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Re: Tools for remote user-education : "Show Me" [was Re: [vox-tech]screen question ]
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Re: Tools for remote user-education : "Show Me" [was Re: [vox-tech]screen question ]

On Wed 03 Nov 04, 10:56 AM, ME <dugan@passwall.com> said:
> Karsten M. Self said:
> > on Mon, Nov 01, 2004 at 09:07:21AM -0800, Ken Bloom (kabloom@ucdavis.edu)
> > wrote:
> >> On Mon, 1 Nov 2004 11:53:30 -0500
> >> p@dirac.org (Peter Jay Salzman) wrote:
> >
> > ['screen' reattaching not working]
> >
> >> See if you can work around the problem by using
> >> $ screen -d -R
> >> (both parameters at the same time)
> >
> > An alternative Rx is, erm, '-rx'.  That's "reattach, share".
> >
> > I often do this to attach (temporarially) to screen sessions I'm running
> > from another box.  Which I typically to for various reasons, even when
> > I'm _not_ remotely attaching to a system.
> I've used the share option when educating people on how to get things
> accomplished from a shell and we are both geographically distant from each
> other, but online. (Older versions of screen would not allow sharing of
> same "window" but newer ones do.)
> If you have never used the share option before, it allows two people to
> "share" a screen session; both people may type in the same session at the
> same time and have the same privs as shell in the given session. You are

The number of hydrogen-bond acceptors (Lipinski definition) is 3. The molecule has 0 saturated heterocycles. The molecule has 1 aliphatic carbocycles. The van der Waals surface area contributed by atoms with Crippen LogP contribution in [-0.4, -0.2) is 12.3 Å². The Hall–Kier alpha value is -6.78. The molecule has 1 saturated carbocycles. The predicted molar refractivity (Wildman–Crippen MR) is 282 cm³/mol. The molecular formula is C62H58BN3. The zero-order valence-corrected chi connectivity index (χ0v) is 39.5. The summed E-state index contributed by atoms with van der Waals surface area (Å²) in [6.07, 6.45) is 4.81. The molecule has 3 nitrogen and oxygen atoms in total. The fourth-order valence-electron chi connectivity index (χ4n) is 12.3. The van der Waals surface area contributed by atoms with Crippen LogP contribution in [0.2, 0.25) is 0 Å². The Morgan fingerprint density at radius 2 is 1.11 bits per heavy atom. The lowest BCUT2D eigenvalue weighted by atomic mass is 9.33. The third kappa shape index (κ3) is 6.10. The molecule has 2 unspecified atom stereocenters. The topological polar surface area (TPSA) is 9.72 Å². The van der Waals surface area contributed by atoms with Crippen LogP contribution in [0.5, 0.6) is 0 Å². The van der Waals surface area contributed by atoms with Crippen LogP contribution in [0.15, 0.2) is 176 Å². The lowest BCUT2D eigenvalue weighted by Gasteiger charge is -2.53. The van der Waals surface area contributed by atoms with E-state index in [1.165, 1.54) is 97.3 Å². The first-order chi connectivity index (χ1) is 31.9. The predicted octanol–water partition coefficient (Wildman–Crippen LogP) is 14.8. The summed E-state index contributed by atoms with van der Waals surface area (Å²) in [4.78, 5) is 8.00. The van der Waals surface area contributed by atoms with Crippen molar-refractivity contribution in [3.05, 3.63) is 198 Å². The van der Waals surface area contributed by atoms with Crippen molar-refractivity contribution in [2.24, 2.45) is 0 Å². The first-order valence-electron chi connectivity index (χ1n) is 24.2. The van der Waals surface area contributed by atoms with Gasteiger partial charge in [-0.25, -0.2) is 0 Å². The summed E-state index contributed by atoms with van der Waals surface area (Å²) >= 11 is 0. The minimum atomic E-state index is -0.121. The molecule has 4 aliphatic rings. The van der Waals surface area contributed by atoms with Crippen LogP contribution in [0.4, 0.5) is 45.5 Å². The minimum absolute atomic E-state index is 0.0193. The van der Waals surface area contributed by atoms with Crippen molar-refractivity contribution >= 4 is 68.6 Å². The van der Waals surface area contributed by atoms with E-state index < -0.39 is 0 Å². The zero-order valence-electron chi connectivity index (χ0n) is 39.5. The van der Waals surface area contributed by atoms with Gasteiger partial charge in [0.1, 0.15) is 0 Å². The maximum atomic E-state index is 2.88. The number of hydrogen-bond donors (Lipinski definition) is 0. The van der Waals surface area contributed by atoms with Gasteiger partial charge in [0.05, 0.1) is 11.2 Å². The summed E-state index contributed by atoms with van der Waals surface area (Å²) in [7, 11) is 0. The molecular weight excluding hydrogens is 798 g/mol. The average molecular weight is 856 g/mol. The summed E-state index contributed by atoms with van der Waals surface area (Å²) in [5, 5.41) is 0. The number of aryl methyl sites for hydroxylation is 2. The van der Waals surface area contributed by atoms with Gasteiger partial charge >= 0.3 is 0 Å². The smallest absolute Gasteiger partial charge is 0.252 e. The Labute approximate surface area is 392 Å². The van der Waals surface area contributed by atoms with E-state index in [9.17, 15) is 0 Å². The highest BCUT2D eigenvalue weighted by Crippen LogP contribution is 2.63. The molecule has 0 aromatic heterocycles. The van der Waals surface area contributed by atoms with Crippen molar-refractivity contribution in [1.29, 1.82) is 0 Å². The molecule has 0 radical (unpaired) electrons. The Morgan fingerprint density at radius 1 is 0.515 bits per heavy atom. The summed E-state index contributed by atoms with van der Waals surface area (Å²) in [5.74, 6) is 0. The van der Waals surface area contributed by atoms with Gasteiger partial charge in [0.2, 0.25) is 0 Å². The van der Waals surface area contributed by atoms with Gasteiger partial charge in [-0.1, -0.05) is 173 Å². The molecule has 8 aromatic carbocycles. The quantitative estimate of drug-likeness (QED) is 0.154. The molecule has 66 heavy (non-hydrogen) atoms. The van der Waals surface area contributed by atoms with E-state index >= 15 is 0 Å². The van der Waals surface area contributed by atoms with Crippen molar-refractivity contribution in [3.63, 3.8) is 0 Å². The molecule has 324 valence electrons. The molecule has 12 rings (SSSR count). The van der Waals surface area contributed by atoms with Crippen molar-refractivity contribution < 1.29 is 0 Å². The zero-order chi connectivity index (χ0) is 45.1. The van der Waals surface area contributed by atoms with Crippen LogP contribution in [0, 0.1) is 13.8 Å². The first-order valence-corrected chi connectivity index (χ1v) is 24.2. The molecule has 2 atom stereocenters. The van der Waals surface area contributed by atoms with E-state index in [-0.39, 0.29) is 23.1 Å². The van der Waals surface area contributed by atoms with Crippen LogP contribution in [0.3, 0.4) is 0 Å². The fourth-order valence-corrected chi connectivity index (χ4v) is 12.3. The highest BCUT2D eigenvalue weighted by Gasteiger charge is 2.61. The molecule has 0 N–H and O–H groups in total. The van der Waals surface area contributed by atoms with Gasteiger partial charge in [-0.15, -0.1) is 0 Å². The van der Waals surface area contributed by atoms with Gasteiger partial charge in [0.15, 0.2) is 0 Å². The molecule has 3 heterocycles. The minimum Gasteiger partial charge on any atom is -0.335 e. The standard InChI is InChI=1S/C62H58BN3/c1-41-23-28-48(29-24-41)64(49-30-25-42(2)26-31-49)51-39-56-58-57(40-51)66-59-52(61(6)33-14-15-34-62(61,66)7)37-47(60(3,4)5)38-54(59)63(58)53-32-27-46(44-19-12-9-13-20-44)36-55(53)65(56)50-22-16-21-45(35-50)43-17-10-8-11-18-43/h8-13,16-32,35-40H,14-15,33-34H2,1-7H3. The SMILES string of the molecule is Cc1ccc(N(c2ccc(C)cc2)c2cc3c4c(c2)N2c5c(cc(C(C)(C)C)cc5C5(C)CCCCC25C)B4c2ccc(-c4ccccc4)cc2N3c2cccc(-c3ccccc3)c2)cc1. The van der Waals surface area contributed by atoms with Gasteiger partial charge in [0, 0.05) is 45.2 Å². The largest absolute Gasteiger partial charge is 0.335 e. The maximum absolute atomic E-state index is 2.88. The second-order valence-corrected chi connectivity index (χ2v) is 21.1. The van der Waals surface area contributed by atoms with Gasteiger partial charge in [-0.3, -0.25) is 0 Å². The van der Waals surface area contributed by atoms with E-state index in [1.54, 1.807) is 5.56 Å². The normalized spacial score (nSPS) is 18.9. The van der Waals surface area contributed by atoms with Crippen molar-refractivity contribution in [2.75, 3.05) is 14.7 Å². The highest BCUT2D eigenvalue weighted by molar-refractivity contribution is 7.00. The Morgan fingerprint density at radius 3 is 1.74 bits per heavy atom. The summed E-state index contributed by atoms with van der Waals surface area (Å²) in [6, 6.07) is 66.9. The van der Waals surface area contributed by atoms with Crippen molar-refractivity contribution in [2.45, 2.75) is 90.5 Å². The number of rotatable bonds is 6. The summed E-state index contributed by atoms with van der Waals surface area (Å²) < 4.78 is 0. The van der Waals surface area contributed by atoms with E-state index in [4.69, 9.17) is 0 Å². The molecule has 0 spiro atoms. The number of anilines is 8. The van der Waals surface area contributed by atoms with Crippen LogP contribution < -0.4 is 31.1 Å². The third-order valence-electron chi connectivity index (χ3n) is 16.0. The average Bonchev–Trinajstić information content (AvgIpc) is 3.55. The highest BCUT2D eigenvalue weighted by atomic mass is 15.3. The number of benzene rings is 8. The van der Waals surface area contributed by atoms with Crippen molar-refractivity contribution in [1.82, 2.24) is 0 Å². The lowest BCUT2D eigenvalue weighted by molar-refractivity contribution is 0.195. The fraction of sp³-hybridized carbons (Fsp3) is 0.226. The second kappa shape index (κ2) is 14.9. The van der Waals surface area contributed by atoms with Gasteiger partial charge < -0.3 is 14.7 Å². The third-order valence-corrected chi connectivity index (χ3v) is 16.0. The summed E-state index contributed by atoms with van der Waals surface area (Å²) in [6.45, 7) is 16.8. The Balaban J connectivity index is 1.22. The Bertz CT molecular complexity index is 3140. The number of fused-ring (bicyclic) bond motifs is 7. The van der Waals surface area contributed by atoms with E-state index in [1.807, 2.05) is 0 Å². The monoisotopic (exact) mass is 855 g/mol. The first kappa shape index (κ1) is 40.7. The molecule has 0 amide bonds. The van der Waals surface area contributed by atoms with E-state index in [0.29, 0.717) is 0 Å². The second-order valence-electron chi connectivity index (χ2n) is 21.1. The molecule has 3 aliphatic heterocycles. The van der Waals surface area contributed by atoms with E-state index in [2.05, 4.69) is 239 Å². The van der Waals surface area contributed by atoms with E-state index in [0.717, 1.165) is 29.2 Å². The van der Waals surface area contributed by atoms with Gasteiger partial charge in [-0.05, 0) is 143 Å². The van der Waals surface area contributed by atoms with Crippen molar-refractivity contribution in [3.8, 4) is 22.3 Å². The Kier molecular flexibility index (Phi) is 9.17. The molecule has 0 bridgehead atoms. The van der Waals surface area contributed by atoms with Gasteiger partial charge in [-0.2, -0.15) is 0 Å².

> able to specify what users may attach to a shared screen session, and you
> must start it as a shared session for others to attach, but it can be
> quite excellent. (It also allows you to have multiple screen sessions
> opened and attached without detatching.)
That is SO phracking cool.  So, in essence, two people can play Infocom,
Scott Adams, Adventure, nethack, or any other text based game together?

> Another useful tool for educating people when they are remote is "ytalk"
> which uses the ntalk/talkd protocol.  With ytalk, you may spawn a shell of
> your own whil chatting, and they can see in their half-screen what you are
> doing. Unlike screen sharing, ytalk affords you your own shell, but has
> limited terminal support, and only a half screen, but the remote user does
> not have access to your shell and you do not have access to their shell.

Ytalk is awesome.  I first ran across it in 1991 while I was working as the
night shift / weekends/ holiday shift computer operator for San Francisco
State University.

It was my first (legal) experience on a Unix machine.  We had an Ultrix
machine running on a PDP, and I found ytalk while playing around with "man
-k".   Ytalk is really cool...


The mathematics of physics has become ever more abstract, rather than more
complicated.  The mind of God appears to be abstract but not complicated.
He also appears to like group theory.  --  Tony Zee's "Fearful Symmetry"

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